Health and Adult Services


Sustainable Warmth Competition Funding


9th November 2021



Key purpose of the report


To seek approval to accept funding from the sustainable warmth competition that will support residents living in fuel poverty across Scarborough, Ryedale and Hambleton.



What type of report is this?


Briefing item

Does the report contain any confidential information?








Report details


Sustainable Warmth is a Government competition launched to bring together two fuel poverty schemes (Local Authority Delivery Phase 3 and Home Upgrade Grant Phase 1) into a single funding opportunity for Local Authorities. The funding will provide upgrades to low-income households living both on and off the gas grid to tackle fuel poverty and contribute towards net zero targets. It will help some of the least efficient homes become more energy efficient and cheaper to heat with low-carbon energy.  These upgrades aim to create warmer homes at lower cost, and will support low-income families with the switch to low-carbon heating, ensuring fuel poor households are not left behind in the transition to net zero.


NYCC has led a consortium with three district councils (Scarborough, Ryedale and Hambleton[1]) and was successful in this latest round of funding to tackle fuel poverty as part of the seasonal health strategy.


The bid set out how we would target wards with the highest rates of fuel poverty and also the worst homes first. The NYCC consortium has been successful in bidding for: 


1. Local Authority Delivery (LAD) Phase 3: £3,728,747.83 to support low-income households heated by mains gas. This will provide 395 measures such as solar PV, hybrid air source heat pumps, loft insulation, underfloor insulation and external wall insulation.


2. Home Upgrade Grant (HUG) Phase 1: £4,652,906.12 for low-income households with homes off-gas grid through the Home Upgrade Grant (HUG) scheme. This will provide 440 measures such as solar PV, high retention storage heaters, air source heat pumps, loft insulation, underfloor insulation and external wall insulation.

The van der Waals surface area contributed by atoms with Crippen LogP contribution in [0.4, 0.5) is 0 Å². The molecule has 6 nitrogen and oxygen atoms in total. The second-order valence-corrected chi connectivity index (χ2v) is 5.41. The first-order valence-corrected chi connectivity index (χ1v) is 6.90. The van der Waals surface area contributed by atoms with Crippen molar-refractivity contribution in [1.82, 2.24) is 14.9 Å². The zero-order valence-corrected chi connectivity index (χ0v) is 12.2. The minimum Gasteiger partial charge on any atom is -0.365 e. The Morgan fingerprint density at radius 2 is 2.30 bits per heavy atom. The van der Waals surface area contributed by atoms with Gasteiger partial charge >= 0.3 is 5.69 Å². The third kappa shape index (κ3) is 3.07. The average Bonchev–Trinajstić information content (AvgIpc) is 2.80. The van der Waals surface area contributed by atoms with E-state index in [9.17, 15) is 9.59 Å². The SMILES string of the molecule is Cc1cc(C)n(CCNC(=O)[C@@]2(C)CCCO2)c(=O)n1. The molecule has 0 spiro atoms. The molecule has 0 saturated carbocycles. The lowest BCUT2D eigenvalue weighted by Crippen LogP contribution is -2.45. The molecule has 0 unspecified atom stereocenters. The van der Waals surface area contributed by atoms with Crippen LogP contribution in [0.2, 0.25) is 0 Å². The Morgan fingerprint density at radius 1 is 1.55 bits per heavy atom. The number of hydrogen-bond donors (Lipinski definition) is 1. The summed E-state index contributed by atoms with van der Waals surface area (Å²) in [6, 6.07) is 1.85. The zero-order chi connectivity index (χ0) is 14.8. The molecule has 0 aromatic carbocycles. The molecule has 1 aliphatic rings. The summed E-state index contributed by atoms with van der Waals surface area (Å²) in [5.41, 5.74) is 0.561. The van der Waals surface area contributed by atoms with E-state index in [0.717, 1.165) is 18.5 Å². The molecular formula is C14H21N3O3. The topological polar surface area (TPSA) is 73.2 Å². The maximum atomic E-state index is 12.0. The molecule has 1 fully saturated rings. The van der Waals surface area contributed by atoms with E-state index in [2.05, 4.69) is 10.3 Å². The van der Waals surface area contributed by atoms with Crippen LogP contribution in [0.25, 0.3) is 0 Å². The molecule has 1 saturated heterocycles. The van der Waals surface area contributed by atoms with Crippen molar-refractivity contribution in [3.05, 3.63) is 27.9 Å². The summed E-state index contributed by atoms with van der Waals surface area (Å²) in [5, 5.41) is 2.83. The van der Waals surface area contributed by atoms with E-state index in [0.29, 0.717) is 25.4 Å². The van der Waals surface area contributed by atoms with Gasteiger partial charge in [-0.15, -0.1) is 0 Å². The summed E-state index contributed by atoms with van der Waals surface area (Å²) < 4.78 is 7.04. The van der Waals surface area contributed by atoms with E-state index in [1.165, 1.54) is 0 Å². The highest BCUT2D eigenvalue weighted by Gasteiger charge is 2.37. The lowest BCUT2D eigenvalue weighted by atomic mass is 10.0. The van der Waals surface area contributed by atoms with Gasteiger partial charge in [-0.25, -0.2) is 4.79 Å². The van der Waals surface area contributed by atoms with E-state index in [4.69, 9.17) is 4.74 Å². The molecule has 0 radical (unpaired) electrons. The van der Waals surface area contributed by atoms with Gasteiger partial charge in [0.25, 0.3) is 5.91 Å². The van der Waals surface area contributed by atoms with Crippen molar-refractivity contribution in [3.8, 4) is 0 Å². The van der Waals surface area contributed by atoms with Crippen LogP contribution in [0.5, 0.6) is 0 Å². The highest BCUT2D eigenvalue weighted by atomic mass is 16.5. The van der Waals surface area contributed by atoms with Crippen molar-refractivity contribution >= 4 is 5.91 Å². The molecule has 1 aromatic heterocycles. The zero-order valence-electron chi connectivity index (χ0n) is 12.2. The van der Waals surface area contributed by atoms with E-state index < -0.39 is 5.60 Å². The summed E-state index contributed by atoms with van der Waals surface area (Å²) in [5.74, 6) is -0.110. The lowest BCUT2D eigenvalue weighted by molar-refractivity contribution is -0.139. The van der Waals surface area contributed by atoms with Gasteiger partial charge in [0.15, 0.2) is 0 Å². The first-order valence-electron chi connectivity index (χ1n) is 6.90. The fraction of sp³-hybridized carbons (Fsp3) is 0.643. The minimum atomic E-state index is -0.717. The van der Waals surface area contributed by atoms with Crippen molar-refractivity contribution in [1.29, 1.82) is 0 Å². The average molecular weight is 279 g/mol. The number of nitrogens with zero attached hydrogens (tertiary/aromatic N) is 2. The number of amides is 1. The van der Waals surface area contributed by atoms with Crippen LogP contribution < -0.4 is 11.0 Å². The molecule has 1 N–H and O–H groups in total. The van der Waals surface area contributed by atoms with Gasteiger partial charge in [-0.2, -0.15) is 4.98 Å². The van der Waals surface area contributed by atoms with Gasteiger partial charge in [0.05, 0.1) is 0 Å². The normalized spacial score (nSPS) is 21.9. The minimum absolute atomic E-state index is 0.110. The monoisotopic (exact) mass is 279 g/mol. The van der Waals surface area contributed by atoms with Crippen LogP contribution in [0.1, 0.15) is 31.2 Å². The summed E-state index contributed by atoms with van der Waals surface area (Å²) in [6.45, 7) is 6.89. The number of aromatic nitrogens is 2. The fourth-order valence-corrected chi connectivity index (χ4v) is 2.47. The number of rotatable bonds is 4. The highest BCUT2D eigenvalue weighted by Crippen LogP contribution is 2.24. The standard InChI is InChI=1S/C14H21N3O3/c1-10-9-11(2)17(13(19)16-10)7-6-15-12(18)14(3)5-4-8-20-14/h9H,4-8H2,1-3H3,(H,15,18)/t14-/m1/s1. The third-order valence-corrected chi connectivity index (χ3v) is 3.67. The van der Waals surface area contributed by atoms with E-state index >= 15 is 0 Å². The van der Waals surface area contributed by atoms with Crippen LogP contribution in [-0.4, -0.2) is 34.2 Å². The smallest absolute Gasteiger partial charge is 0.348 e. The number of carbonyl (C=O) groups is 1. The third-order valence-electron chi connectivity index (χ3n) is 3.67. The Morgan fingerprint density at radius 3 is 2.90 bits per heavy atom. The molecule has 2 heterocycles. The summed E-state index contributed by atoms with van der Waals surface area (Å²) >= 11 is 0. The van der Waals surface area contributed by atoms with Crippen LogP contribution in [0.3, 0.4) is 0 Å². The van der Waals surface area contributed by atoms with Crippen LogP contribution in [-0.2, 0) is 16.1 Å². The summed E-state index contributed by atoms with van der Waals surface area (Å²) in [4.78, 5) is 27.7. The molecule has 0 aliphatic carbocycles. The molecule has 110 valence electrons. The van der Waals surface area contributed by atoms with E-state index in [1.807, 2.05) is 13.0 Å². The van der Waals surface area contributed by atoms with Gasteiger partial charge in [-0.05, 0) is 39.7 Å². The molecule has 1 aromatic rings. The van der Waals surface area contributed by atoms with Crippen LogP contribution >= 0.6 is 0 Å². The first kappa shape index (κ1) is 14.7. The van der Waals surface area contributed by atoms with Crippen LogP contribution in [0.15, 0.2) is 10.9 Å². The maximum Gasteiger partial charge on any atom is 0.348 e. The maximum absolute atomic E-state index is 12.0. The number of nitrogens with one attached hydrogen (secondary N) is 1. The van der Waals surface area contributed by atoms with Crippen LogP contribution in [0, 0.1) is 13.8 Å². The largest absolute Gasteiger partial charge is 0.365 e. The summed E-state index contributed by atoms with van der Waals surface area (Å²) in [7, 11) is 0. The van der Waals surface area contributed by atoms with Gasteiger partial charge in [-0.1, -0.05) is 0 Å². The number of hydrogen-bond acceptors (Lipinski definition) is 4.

A provider will be agreed who will deliver this programme on our behalf that will include marketing, taking enquiries from potential households, checking eligibility and carrying out the work in individual properties. All measures must be completed by 31st March 2023.



Significant risks and mitigation



A compliant procurement process must be followed and we are exploring using a framework to allow this to be done within the timescales.



Bringing in a project of this scale requires capacity internally from legal, procurement and public health who are already working on similar projects.

Project management expertise is being secured and some legal costs and contract management costs have been included in the bid to increase capacity. Align Property partners will be doing the contract management.


Reputational risk

This project is a good example of joint working with the District and Borough Councils that benefits residents of North Yorkshire and therefore needs to be delivered to avoid reputational risk for any of the councils if the project fails. Project management support is being secured to support smooth implementation of this programme



Financial implications/benefits (include any financial implications for the Council, positive or negative)


Funding will be paid to NYCC and then NYCC would pay the successful provider after each install. Therefore there is no cost to the council as this would be paid directly to the provider via NYCC. If we do not achieve the amount of installs outlined in the bid then the funding will be returned.


The funding will benefit householders as a result of cheaper energy bills. This will impact on their health and wellbeing as well as improved energy efficiency, cost of heating and lowering carbon impact.





That we accept the funding and move forward with implementation.



Next steps


·         A project team will be pulled together to start implementation.



Carly Walker, Health Improvement Manager

[1] This consortium which normally includes Richmondshire has in the past secured £1.3 million through the warm homes grant and a further £2.4 million through the Green Homes Grant. Richmondshire were unable to join for this round due to lack of capacity.

Selby, Craven and Harrogate Councils have worked with York and West Yorkshire, and were successful in securing LAD3 but not HUG in this round.